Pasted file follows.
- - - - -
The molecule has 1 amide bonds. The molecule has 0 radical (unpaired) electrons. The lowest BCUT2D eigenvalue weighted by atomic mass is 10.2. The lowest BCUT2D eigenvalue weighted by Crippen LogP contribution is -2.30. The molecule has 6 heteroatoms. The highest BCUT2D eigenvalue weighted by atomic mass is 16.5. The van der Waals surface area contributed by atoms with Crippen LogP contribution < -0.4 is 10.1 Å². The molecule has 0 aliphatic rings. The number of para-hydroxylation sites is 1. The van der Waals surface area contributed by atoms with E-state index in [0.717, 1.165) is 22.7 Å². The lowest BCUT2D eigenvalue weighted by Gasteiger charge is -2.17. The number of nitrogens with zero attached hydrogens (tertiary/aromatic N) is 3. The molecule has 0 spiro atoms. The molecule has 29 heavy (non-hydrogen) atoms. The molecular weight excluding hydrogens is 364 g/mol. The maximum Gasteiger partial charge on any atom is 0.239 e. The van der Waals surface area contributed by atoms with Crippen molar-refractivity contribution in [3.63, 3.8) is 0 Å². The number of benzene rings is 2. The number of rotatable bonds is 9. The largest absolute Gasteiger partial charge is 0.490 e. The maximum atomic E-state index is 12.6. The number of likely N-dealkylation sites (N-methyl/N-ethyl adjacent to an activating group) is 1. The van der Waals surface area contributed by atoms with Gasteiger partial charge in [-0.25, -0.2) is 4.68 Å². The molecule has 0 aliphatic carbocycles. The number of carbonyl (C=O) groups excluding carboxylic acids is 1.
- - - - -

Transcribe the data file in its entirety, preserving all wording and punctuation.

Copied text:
The molecule has 1 amide bonds. The molecule has 0 radical (unpaired) electrons. The lowest BCUT2D eigenvalue weighted by atomic mass is 10.2. The lowest BCUT2D eigenvalue weighted by Crippen LogP contribution is -2.30. The molecule has 6 heteroatoms. The highest BCUT2D eigenvalue weighted by atomic mass is 16.5. The van der Waals surface area contributed by atoms with Crippen LogP contribution < -0.4 is 10.1 Å². The molecule has 0 aliphatic rings. The number of para-hydroxylation sites is 1. The van der Waals surface area contributed by atoms with E-state index in [0.717, 1.165) is 22.7 Å². The lowest BCUT2D eigenvalue weighted by Gasteiger charge is -2.17. The number of nitrogens with zero attached hydrogens (tertiary/aromatic N) is 3. The molecule has 0 spiro atoms. The molecule has 29 heavy (non-hydrogen) atoms. The molecular weight excluding hydrogens is 364 g/mol. The maximum Gasteiger partial charge on any atom is 0.239 e. The van der Waals surface area contributed by atoms with Crippen molar-refractivity contribution in [3.63, 3.8) is 0 Å². The number of benzene rings is 2. The number of rotatable bonds is 9. The largest absolute Gasteiger partial charge is 0.490 e. The maximum atomic E-state index is 12.6. The number of likely N-dealkylation sites (N-methyl/N-ethyl adjacent to an activating group) is 1. The van der Waals surface area contributed by atoms with Gasteiger partial charge in [-0.25, -0.2) is 4.68 Å². The molecule has 0 aliphatic carbocycles. The number of carbonyl (C=O) groups excluding carboxylic acids is 1.